With this pandemic, the need to help bereaved children in our country has never been greater, especially those whose mums and dads were unmarried and who currently get no help at all after losing a parent. The Childhood Bereavement Network estimates that about 3,000 children have lost an unmarried mum or dad during covid. A caring Government would give them support now, yet I have to tell the House that this Government are dragging their feet on even basic help for such children who have lost their mums and dads. They have even fought two court cases to prevent bereavement support from going to families, just because their parents were unmarried—as if the parents’ marital status was the fault of the grieving children. Fortunately the Government lost twice in the courts, thanks to the Human Rights Act—the Act that they ominously want to undermine with their threat in the Queen’s Speech to judicial review.

Even though the Government lost in the courts, Ministers have still tried to escape the rule of law, dragging their feet on obeying the court ruling, so that many children who lost their mum or dad to covid have gone without. That is a scandal. I have raised it with the Prime Minister himself time and again, most recently in a face-to-face meeting last month. He promised me action, but there is nothing in the Queen’s Speech for bereaved families or children. So, I am working on a cross-party basis to amend the Queen’s Speech so that the Prime Minister is forced to obey the rule of law—forced by the courts and this House to help children whose mum or dad has died during covid.

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Ed Davey sets out Liberal Democrat vision of a brighter, more hopeful future

Ed Davey made his keynote speech to Federal Conference this afternoon. We’ll have the video when it is up but in the meantime, here are the words:

Good afternoon Conference.

Our country is hurting right now.

One hundred and twenty-five thousand lives have been taken by this cruel virus.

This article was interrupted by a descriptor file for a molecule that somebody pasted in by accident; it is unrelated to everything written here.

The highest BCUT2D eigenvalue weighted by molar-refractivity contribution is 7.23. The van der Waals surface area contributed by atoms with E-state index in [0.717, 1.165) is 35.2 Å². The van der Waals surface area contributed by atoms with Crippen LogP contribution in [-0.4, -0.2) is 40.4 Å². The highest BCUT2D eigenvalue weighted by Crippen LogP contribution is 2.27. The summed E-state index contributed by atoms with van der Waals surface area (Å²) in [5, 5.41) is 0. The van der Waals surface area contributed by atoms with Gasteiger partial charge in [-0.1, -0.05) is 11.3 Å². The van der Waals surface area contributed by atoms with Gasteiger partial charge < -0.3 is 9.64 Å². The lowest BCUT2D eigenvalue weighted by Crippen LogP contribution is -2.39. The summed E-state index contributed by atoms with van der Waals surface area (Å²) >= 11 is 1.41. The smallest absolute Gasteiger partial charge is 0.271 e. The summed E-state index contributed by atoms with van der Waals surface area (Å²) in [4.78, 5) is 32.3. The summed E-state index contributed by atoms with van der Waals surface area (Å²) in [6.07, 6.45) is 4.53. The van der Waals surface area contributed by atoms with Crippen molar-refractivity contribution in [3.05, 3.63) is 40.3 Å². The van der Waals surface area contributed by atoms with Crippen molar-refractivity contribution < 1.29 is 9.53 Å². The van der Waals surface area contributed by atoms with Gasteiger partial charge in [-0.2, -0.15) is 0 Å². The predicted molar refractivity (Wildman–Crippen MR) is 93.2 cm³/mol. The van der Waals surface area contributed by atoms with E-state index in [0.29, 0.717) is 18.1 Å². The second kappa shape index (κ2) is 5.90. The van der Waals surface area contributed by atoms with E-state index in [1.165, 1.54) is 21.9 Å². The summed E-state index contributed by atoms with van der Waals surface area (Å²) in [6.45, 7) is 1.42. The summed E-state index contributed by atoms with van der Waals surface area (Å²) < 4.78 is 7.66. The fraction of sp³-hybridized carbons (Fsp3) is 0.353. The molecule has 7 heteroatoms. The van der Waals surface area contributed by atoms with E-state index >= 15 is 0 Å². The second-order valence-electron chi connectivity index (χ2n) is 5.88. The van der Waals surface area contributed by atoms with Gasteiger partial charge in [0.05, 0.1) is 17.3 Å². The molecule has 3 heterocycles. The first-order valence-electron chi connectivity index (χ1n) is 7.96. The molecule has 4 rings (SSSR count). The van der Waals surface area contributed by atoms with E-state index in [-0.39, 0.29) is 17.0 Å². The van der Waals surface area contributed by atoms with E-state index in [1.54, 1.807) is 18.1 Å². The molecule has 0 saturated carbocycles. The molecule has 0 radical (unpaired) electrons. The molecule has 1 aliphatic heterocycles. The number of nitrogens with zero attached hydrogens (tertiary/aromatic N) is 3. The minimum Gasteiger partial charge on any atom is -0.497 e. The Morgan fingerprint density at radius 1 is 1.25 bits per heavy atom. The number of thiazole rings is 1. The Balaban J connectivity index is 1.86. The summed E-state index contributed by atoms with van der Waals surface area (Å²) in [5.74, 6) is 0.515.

One hundred and twenty-five thousand mums and dads. Brothers and sisters. Sons and daughters.

One hundred and twenty-five thousand empty chairs at our kitchen tables.

So many families, mourning the loss of a loved one.

Even those who have been spared the agony of bereavement…

Even they are suffering enormous hardships.

Families kept apart by lockdown.

Parents who haven’t seen their children for over a year.

Grandparents who’ve missed out on the joy of holding the new baby.

Businesses closed. Jobs lost. Savings destroyed.

A whole year of isolation. Fear. Grief.

Government Failures

All compounded tragically by the failures of this Conservative Government. Poorly prepared. Slow to act. Ignoring expert advice.

Boris Johnson’s indecision and incompetence has failed our nation.

Leaving the most vulnerable – elderly people, disabled people – to be attacked by the virus in their care homes, where they should have been safe.

Leaving our country with a shockingly high death rate – one of the worst in the world.

This Government must be held to account. Britain’s bereaved families deserve answers.

So Liberal Democrats will continue to lead that charge.

Boris Johnson must set up now the independent inquiry he promised me in the House of Commons last June.

No more excuses. No more delays.

Sarah Everard and protests

And after all the pain inflicted by Covid, last week we were forced to confront another national anguish.

 

The shocking, tragic killing of Sarah Everard.

 

And the violence perpetrated by far too many men against far too many women.

 

The abuse, the harassment and the fear women face every day, walking down their own streets.

 

And then, those awful scenes from Clapham Common.

 

Women, wrestled to the ground by police officers.

 

Handcuffed and dragged away, simply for holding a peaceful vigil in Sarah’s memory.

 

Simply for saying enough is enough.

 

We have to do better as a country.